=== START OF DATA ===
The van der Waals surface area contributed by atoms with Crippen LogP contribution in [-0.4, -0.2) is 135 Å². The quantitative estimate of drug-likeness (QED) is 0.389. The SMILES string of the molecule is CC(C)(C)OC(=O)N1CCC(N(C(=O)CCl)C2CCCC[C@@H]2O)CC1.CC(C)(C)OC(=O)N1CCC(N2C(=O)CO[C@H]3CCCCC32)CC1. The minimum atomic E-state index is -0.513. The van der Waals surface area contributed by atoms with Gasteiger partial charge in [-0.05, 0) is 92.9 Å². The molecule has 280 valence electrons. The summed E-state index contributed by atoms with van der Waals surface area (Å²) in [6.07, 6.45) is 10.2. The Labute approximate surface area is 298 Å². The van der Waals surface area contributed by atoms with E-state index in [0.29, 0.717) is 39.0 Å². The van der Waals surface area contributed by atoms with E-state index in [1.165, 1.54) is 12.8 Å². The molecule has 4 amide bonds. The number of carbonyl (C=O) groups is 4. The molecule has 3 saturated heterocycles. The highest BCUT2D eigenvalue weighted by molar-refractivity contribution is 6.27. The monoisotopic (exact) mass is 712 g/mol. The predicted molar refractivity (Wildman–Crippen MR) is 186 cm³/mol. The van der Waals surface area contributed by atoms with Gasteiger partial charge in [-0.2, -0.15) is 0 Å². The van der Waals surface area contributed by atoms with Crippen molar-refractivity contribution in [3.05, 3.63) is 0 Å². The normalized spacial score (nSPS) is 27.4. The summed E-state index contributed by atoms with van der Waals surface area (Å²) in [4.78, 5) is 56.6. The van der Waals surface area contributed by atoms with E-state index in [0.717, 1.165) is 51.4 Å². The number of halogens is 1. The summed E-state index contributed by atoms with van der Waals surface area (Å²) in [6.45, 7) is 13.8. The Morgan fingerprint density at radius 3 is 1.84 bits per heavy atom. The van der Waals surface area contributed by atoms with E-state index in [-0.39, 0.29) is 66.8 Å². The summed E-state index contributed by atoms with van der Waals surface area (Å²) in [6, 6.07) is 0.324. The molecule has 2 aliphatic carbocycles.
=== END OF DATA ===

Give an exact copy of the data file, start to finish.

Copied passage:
The van der Waals surface area contributed by atoms with Crippen LogP contribution in [-0.4, -0.2) is 135 Å². The quantitative estimate of drug-likeness (QED) is 0.389. The SMILES string of the molecule is CC(C)(C)OC(=O)N1CCC(N(C(=O)CCl)C2CCCC[C@@H]2O)CC1.CC(C)(C)OC(=O)N1CCC(N2C(=O)CO[C@H]3CCCCC32)CC1. The minimum atomic E-state index is -0.513. The van der Waals surface area contributed by atoms with Gasteiger partial charge in [-0.05, 0) is 92.9 Å². The molecule has 280 valence electrons. The summed E-state index contributed by atoms with van der Waals surface area (Å²) in [6.07, 6.45) is 10.2. The Labute approximate surface area is 298 Å². The van der Waals surface area contributed by atoms with E-state index in [0.29, 0.717) is 39.0 Å². The van der Waals surface area contributed by atoms with E-state index in [1.165, 1.54) is 12.8 Å². The molecule has 4 amide bonds. The number of carbonyl (C=O) groups is 4. The molecule has 3 saturated heterocycles. The highest BCUT2D eigenvalue weighted by molar-refractivity contribution is 6.27. The monoisotopic (exact) mass is 712 g/mol. The predicted molar refractivity (Wildman–Crippen MR) is 186 cm³/mol. The van der Waals surface area contributed by atoms with Gasteiger partial charge in [-0.2, -0.15) is 0 Å². The van der Waals surface area contributed by atoms with Crippen molar-refractivity contribution in [3.05, 3.63) is 0 Å². The normalized spacial score (nSPS) is 27.4. The summed E-state index contributed by atoms with van der Waals surface area (Å²) in [4.78, 5) is 56.6. The van der Waals surface area contributed by atoms with E-state index in [0.717, 1.165) is 51.4 Å². The number of halogens is 1. The summed E-state index contributed by atoms with van der Waals surface area (Å²) in [6.45, 7) is 13.8. The Morgan fingerprint density at radius 3 is 1.84 bits per heavy atom. The van der Waals surface area contributed by atoms with E-state index in [-0.39, 0.29) is 66.8 Å². The summed E-state index contributed by atoms with van der Waals surface area (Å²) in [6, 6.07) is 0.324. The molecule has 2 aliphatic carbocycles.